Neuromodulation: purinergic signaling in respiratory control

Compr Physiol. 2013 Jan;3(1):331-63. doi: 10.1002/cphy.c120004.


The main functions of the respiratory neural network are to produce a coordinated, efficient, rhythmic motor behavior and maintain homeostatic control over blood oxygen and CO2/pH levels. Purinergic (ATP) signaling features prominently in these homeostatic reflexes. The signaling actions of ATP are produced through its binding to a diversity of ionotropic P2X and metabotropic P2Y receptors. However, its net effect on neuronal and network excitability is determined by the interaction between the three limbs of a complex system comprising the signaling actions of ATP at P2Rs, the distribution of multiple ectonucleotidases that differentially metabolize ATP into ADP, AMP, and adenosine (ADO), and the signaling actions of ATP metabolites, especially ADP at P2YRs and ADO at P1Rs. Understanding the significance of purinergic signaling is further complicated by the fact that neurons, glia, and the vasculature differentially express P2 and P1Rs, and that both neurons and glia release ATP. This article reviews at cellular, synaptic, and network levels, current understanding and emerging concepts about the diverse roles played by this three-part signaling system in: mediating the chemosensitivity of respiratory networks to hypoxia and CO2/pH; modulating the activity of rhythm generating networks and inspiratory motoneurons, and; controlling blood flow through the cerebral vasculature.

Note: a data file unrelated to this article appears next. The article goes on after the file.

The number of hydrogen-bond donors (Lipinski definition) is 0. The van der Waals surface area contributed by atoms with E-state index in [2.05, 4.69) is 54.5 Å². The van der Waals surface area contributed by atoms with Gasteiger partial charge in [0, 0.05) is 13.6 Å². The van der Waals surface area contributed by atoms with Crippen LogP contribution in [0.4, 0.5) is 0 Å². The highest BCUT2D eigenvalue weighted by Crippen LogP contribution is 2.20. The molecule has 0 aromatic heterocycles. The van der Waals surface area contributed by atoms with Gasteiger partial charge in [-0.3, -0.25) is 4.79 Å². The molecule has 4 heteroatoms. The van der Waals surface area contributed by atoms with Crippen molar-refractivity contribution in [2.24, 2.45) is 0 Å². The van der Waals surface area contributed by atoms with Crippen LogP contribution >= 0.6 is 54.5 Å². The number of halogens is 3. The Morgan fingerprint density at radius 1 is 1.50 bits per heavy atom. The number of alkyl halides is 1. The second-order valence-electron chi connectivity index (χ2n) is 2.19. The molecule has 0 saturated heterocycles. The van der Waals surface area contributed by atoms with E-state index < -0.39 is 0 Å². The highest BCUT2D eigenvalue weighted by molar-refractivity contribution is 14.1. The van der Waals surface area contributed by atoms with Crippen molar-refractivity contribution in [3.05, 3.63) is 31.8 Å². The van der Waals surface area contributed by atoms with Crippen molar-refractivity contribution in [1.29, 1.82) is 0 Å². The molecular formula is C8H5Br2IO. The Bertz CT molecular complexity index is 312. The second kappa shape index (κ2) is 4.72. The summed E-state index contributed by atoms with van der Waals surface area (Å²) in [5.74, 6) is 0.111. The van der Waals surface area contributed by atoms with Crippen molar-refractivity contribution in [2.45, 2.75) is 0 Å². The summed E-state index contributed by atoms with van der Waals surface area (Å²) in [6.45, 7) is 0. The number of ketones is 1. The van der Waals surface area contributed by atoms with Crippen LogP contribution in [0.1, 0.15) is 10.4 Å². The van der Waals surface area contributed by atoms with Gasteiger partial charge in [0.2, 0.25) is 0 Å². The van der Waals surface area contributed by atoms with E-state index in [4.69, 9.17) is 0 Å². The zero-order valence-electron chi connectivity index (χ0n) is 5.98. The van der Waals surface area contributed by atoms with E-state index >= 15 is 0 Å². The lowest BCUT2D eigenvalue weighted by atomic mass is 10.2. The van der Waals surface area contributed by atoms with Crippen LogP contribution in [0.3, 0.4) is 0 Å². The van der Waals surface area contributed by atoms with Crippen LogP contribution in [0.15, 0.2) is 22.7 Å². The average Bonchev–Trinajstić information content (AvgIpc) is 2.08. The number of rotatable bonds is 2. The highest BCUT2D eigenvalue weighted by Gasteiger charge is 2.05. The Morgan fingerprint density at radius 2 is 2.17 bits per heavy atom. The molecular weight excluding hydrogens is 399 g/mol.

Publication types

  • Research Support, Non-U.S. Gov't
  • Review

MeSH terms

  • Adenosine Triphosphate / physiology*
  • Animals
  • Humans
  • Hypoxia / physiopathology
  • Motor Neurons / physiology
  • Nucleotidases / physiology
  • Receptors, Purinergic / physiology*
  • Respiratory Physiological Phenomena*
  • Respiratory System / innervation


  • Receptors, Purinergic
  • Adenosine Triphosphate
  • Nucleotidases